Fruit trees provide the home gardener tasty homegrown fruit. Sometimes your fruit tree is in the wrong location. A home remodeling may force relocation of your plants. Moving to a new address may prompt you to take your fruit trees with you. Trees occasionally outgrow their current locations if they were hastily planted when they were younger. Limit your transplanting to trees with a trunk diameter of 1 inch or less. This usually indicates trees that are 3 to 4 years old. Larger fruit trees than this will require heavy duty equipment.
Prune the roots of the fruit tree you need to transplant the spring before the autumn you move it. Water the soil around the fruit tree thoroughly the day before. Mark a circle in sand around the tree that is 10 to 12 inches for every inch of trunk diameter. If your tree trunk measures 1 1/2 inches then go out 15 to 18 inches from the trunk.
Dig a trench with a shovel following the circle that you marked. Cut through the roots to a depth of 24 inches. Large roots need to be cut through with a pair of pruning loppers. Replace the dirt in the trench and water thoroughly. This stimulates the growth of small roots that will help the fruit tree survive the move.
Water the day before the move in autumn to soften the ground. This helps keep most of the roots intact. Tie up the lower branches with twine to help protect them and to keep them out of the way.
Dig a hole in the new location that is two to three times as wide but only 24 inches deep. Moisten the hole in order to reduce transplant shock.
Dig a trench around the fruit tree that is 4 to 6 inches farther away then when you pruned the roots. This will ensure that you transplant the new roots. Dig under the rootball to the depth of 24 inches.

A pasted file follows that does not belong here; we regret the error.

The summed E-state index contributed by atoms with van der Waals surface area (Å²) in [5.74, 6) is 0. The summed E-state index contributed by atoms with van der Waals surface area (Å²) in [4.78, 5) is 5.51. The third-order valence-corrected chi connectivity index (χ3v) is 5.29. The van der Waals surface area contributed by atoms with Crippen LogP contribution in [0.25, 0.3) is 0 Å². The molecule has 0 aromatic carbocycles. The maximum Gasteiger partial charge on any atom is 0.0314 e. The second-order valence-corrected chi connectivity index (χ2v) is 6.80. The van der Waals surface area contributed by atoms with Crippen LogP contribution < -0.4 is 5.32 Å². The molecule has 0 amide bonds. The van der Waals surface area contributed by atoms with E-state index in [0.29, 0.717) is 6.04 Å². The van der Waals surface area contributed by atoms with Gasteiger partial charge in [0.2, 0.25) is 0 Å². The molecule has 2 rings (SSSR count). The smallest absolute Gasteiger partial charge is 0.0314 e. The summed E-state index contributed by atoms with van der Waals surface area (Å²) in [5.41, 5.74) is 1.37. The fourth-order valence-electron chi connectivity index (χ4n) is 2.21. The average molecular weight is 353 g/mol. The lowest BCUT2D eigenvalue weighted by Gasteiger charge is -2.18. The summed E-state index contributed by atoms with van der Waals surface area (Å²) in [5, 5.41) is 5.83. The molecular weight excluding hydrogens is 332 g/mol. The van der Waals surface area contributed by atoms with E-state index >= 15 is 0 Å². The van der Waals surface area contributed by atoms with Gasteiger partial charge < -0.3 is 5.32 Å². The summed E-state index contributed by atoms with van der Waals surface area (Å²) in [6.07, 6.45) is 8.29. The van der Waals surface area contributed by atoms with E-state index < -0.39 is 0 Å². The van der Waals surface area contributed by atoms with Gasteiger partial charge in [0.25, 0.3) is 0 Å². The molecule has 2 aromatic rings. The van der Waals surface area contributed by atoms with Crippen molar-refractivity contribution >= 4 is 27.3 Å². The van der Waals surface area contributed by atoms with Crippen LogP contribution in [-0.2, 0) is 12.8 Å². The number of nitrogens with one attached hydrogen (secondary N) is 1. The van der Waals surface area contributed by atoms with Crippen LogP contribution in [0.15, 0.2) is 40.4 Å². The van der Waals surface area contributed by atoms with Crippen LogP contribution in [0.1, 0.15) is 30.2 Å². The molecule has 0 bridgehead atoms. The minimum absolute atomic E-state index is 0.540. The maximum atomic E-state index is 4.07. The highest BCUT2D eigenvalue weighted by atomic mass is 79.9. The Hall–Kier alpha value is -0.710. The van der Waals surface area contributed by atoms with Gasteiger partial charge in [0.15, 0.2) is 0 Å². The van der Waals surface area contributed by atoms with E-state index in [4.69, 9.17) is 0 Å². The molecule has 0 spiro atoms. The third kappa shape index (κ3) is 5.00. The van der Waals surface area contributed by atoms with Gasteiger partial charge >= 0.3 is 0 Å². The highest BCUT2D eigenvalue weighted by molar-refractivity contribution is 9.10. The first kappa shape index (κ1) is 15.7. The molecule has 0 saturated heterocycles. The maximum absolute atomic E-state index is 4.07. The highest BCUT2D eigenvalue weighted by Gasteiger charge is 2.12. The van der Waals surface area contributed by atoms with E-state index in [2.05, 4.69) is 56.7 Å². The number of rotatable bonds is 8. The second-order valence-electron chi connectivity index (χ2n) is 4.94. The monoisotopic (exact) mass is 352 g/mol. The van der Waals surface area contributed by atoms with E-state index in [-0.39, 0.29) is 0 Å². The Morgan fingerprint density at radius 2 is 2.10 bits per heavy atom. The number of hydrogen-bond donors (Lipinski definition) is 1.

Place a tarp in the trench beside the fruit tree. Tilt the fruit tree on its side and work the tarp under the rootball. Lift the tree out of the hole with the tarp. Never lift a tree by its trunk since this could cause damage to the fruit tree.
Move the fruit tree to its new hole and remove the tarp. Backfill the hole around the tree with soil. Keep the tree at the same depth as it was in the original hole. Firm the soil by walking on it and water thoroughly. Mulch around the fruit tree with 2 to 3 inches of wood chips. Water the newly transplanted fruit tree every 12 to 14 days for the next year.
Things You Will Need
- Pruning loppers
- Transplant fruit trees after they drop their leaves in autumn but before new growth appears in the spring.
- It may take several years for fruit trees to fully recover from transplanting. The trees may not bloom or produce new growth until they are adjusted to their new home.
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